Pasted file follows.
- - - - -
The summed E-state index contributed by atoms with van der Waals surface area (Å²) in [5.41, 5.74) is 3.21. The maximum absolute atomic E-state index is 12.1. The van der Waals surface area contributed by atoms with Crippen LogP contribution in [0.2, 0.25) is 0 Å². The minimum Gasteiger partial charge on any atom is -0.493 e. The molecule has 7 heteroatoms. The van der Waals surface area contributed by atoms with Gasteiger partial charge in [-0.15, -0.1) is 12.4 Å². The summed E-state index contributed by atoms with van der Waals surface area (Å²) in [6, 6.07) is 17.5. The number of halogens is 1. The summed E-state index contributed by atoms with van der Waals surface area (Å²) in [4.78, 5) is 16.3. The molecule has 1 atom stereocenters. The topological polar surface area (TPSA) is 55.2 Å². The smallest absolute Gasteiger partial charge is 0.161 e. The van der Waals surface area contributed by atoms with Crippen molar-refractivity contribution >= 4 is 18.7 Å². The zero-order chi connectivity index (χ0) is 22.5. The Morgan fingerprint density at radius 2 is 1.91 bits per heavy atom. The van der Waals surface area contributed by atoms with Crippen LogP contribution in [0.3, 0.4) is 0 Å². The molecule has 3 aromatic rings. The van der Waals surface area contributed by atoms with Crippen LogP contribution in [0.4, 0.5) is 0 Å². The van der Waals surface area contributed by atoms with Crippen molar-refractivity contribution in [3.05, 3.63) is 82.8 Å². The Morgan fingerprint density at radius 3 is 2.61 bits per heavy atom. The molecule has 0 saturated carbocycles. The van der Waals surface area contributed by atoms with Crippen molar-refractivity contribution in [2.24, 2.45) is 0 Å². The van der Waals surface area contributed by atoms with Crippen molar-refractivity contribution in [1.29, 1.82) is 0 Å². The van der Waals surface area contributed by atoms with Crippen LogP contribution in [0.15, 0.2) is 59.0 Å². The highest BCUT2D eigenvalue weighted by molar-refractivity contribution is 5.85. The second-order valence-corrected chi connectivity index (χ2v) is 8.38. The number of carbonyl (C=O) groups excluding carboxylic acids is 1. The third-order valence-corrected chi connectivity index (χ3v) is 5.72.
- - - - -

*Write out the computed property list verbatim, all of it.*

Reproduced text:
The summed E-state index contributed by atoms with van der Waals surface area (Å²) in [5.41, 5.74) is 3.21. The maximum absolute atomic E-state index is 12.1. The van der Waals surface area contributed by atoms with Crippen LogP contribution in [0.2, 0.25) is 0 Å². The minimum Gasteiger partial charge on any atom is -0.493 e. The molecule has 7 heteroatoms. The van der Waals surface area contributed by atoms with Gasteiger partial charge in [-0.15, -0.1) is 12.4 Å². The summed E-state index contributed by atoms with van der Waals surface area (Å²) in [6, 6.07) is 17.5. The number of halogens is 1. The summed E-state index contributed by atoms with van der Waals surface area (Å²) in [4.78, 5) is 16.3. The molecule has 1 atom stereocenters. The topological polar surface area (TPSA) is 55.2 Å². The smallest absolute Gasteiger partial charge is 0.161 e. The van der Waals surface area contributed by atoms with Crippen molar-refractivity contribution >= 4 is 18.7 Å². The zero-order chi connectivity index (χ0) is 22.5. The Morgan fingerprint density at radius 2 is 1.91 bits per heavy atom. The van der Waals surface area contributed by atoms with Crippen LogP contribution in [0.3, 0.4) is 0 Å². The molecule has 3 aromatic rings. The van der Waals surface area contributed by atoms with Crippen LogP contribution in [0.4, 0.5) is 0 Å². The van der Waals surface area contributed by atoms with Crippen molar-refractivity contribution in [3.05, 3.63) is 82.8 Å². The Morgan fingerprint density at radius 3 is 2.61 bits per heavy atom. The molecule has 0 saturated carbocycles. The van der Waals surface area contributed by atoms with Crippen molar-refractivity contribution in [2.24, 2.45) is 0 Å². The van der Waals surface area contributed by atoms with Crippen molar-refractivity contribution in [1.29, 1.82) is 0 Å². The van der Waals surface area contributed by atoms with Crippen LogP contribution in [0.15, 0.2) is 59.0 Å². The highest BCUT2D eigenvalue weighted by molar-refractivity contribution is 5.85. The second-order valence-corrected chi connectivity index (χ2v) is 8.38. The number of carbonyl (C=O) groups excluding carboxylic acids is 1. The third-order valence-corrected chi connectivity index (χ3v) is 5.72.